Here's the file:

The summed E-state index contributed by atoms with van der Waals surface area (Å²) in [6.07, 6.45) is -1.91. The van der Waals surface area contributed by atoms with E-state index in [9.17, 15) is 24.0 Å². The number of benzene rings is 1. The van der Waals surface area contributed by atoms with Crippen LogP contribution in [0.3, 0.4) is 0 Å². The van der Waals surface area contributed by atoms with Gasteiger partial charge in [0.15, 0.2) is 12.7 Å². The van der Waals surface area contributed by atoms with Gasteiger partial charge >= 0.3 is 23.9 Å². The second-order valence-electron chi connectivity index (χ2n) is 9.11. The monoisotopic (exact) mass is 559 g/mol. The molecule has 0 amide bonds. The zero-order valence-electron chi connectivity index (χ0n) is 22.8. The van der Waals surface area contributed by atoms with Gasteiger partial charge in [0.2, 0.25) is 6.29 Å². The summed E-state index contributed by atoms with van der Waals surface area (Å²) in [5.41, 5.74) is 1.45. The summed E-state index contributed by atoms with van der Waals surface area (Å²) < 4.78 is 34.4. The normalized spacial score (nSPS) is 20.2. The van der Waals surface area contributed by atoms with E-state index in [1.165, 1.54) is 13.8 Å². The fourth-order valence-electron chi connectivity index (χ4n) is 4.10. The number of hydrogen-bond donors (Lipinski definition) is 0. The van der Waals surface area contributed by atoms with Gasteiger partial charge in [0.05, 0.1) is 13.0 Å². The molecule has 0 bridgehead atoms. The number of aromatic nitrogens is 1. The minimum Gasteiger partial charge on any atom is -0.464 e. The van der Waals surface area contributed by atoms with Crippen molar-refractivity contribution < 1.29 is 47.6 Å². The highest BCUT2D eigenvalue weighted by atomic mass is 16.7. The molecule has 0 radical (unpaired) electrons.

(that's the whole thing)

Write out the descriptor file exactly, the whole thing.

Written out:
The summed E-state index contributed by atoms with van der Waals surface area (Å²) in [6.07, 6.45) is -1.91. The van der Waals surface area contributed by atoms with E-state index in [9.17, 15) is 24.0 Å². The number of benzene rings is 1. The van der Waals surface area contributed by atoms with Crippen LogP contribution in [0.3, 0.4) is 0 Å². The van der Waals surface area contributed by atoms with Gasteiger partial charge in [0.15, 0.2) is 12.7 Å². The van der Waals surface area contributed by atoms with Gasteiger partial charge >= 0.3 is 23.9 Å². The second-order valence-electron chi connectivity index (χ2n) is 9.11. The monoisotopic (exact) mass is 559 g/mol. The molecule has 0 amide bonds. The zero-order valence-electron chi connectivity index (χ0n) is 22.8. The van der Waals surface area contributed by atoms with Gasteiger partial charge in [0.2, 0.25) is 6.29 Å². The summed E-state index contributed by atoms with van der Waals surface area (Å²) in [5.41, 5.74) is 1.45. The summed E-state index contributed by atoms with van der Waals surface area (Å²) < 4.78 is 34.4. The normalized spacial score (nSPS) is 20.2. The van der Waals surface area contributed by atoms with E-state index in [1.165, 1.54) is 13.8 Å². The fourth-order valence-electron chi connectivity index (χ4n) is 4.10. The number of hydrogen-bond donors (Lipinski definition) is 0. The van der Waals surface area contributed by atoms with Gasteiger partial charge in [0.05, 0.1) is 13.0 Å². The molecule has 0 bridgehead atoms. The number of aromatic nitrogens is 1. The minimum Gasteiger partial charge on any atom is -0.464 e. The van der Waals surface area contributed by atoms with Crippen molar-refractivity contribution < 1.29 is 47.6 Å². The highest BCUT2D eigenvalue weighted by atomic mass is 16.7. The molecule has 0 radical (unpaired) electrons.